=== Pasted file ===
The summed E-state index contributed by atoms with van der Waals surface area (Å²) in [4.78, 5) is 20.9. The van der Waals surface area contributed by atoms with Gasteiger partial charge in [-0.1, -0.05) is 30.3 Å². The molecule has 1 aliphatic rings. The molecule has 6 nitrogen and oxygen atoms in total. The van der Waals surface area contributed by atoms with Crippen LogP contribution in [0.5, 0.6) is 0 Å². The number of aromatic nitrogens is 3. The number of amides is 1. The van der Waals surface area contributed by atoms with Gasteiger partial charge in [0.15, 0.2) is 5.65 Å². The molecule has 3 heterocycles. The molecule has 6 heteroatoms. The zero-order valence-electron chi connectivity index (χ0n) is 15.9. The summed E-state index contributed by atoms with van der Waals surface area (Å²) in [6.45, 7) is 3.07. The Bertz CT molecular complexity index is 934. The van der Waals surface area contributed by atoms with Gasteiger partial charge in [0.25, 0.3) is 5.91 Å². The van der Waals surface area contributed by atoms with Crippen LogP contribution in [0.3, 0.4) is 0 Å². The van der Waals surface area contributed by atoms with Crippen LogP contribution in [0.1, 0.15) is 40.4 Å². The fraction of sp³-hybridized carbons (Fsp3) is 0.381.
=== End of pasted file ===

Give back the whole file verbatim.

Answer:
The summed E-state index contributed by atoms with van der Waals surface area (Å²) in [4.78, 5) is 20.9. The van der Waals surface area contributed by atoms with Gasteiger partial charge in [-0.1, -0.05) is 30.3 Å². The molecule has 1 aliphatic rings. The molecule has 6 nitrogen and oxygen atoms in total. The van der Waals surface area contributed by atoms with Crippen LogP contribution in [0.5, 0.6) is 0 Å². The number of aromatic nitrogens is 3. The number of amides is 1. The van der Waals surface area contributed by atoms with Gasteiger partial charge in [0.15, 0.2) is 5.65 Å². The molecule has 3 heterocycles. The molecule has 6 heteroatoms. The zero-order valence-electron chi connectivity index (χ0n) is 15.9. The summed E-state index contributed by atoms with van der Waals surface area (Å²) in [6.45, 7) is 3.07. The Bertz CT molecular complexity index is 934. The van der Waals surface area contributed by atoms with Gasteiger partial charge in [0.25, 0.3) is 5.91 Å². The van der Waals surface area contributed by atoms with Crippen LogP contribution in [0.3, 0.4) is 0 Å². The van der Waals surface area contributed by atoms with Crippen LogP contribution in [0.1, 0.15) is 40.4 Å². The fraction of sp³-hybridized carbons (Fsp3) is 0.381.